18-October-2012 -- Catholic News Agency |

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CRS Rice Bowl Program Has New Internet Component

(http://www.catholicnewsagency.com/new.php?n=25887)

BALTIMORE, MD., October 18 (CNA) .- Catholic Relief Services has revamped its traditional Lenten anti-hunger Operation Rice Bowl program to allow participants to register their rice bowls on the internet as part of the campaign to feed the hungry.

The program also has a new name.

"For the past 37 years during the season of Lent, Catholics in the United States participate in a popular program called Operation Rice Bowl," Carolyn Woo, President and CEO of Catholic Relief Services, said on Oct. 16. "Today, I am announcing that we are renaming it CRS Rice Bowl."

The rice bowl program engages almost 13,000 parishes and schools. The relief agency provides videos, stories, recipes and other materials to help those who participate understand the lives and challenges of the poor around the world.

Revisions to the program include a redesigned website accessible by cell phone and tablet. Participants can also register their rice bowls on a map. They can sign up for text messages and e-mailed stories and prayers in English and Spanish.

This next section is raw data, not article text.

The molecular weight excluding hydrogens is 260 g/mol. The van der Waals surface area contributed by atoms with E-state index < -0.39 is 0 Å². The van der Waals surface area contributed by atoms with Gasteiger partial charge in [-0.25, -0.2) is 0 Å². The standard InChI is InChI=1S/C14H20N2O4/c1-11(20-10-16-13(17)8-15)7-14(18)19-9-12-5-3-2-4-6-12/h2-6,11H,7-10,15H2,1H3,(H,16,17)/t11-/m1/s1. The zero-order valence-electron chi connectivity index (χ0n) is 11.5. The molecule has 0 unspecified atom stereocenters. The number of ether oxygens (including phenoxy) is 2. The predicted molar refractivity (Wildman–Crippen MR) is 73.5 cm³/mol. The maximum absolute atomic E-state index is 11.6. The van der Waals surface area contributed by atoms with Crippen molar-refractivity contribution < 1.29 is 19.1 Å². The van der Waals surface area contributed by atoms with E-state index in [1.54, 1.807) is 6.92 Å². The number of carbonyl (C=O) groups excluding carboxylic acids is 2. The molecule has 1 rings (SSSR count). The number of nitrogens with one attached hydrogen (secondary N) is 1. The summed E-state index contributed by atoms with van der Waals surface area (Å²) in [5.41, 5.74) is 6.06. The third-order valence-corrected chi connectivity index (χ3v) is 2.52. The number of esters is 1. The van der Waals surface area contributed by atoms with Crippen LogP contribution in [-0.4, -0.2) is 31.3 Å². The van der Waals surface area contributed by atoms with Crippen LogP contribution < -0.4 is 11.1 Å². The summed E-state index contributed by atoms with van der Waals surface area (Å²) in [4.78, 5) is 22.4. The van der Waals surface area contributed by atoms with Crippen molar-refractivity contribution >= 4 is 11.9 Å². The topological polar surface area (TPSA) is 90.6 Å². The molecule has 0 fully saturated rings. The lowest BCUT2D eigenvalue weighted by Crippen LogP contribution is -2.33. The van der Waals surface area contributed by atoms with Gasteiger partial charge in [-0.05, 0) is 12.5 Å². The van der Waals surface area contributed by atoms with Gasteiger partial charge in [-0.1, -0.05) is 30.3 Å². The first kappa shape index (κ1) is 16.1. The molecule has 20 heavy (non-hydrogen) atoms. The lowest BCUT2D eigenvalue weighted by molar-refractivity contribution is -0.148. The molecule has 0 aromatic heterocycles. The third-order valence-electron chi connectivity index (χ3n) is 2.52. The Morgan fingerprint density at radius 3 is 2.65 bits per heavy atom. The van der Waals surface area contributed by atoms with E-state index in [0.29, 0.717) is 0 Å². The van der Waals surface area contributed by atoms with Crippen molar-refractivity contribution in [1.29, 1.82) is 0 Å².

The rice bowl program's new theme is "For Lent, For Life -- What You Give Up for Lent Changes Lives."

Woo said the theme brings "a particularly poignant focus to the season of Lent."

"CRS Rice Bowl offers us a way we can live our faith and do our part to alleviate hunger in the world," she said.

Catholic Relief Services has committed $150 million in private funds over the next three years to agriculture, food and nutrition programs to fight world hunger. Its pledge is part of a $1 billion pledge from InterAction, a coalition of non-profit agencies.

Woo said Catholic Relief Services should not only commit funds but "strive for new solutions to address hunger."

She noted the agency's anti-hunger program in Lesotho, where it introduced "kitchen gardens" to provide better nutrition by helping people grow year-round vegetables and greens.

In Ethiopia, the relief agency introduced improved seeds. It helped connect farmer co-operatives to an export company that packaged their white beans and distributed them in Britain.

Twenty-five percent of CRS Rice Bowl donations stay in a donor's diocese, while 75 percent support overseas programs.

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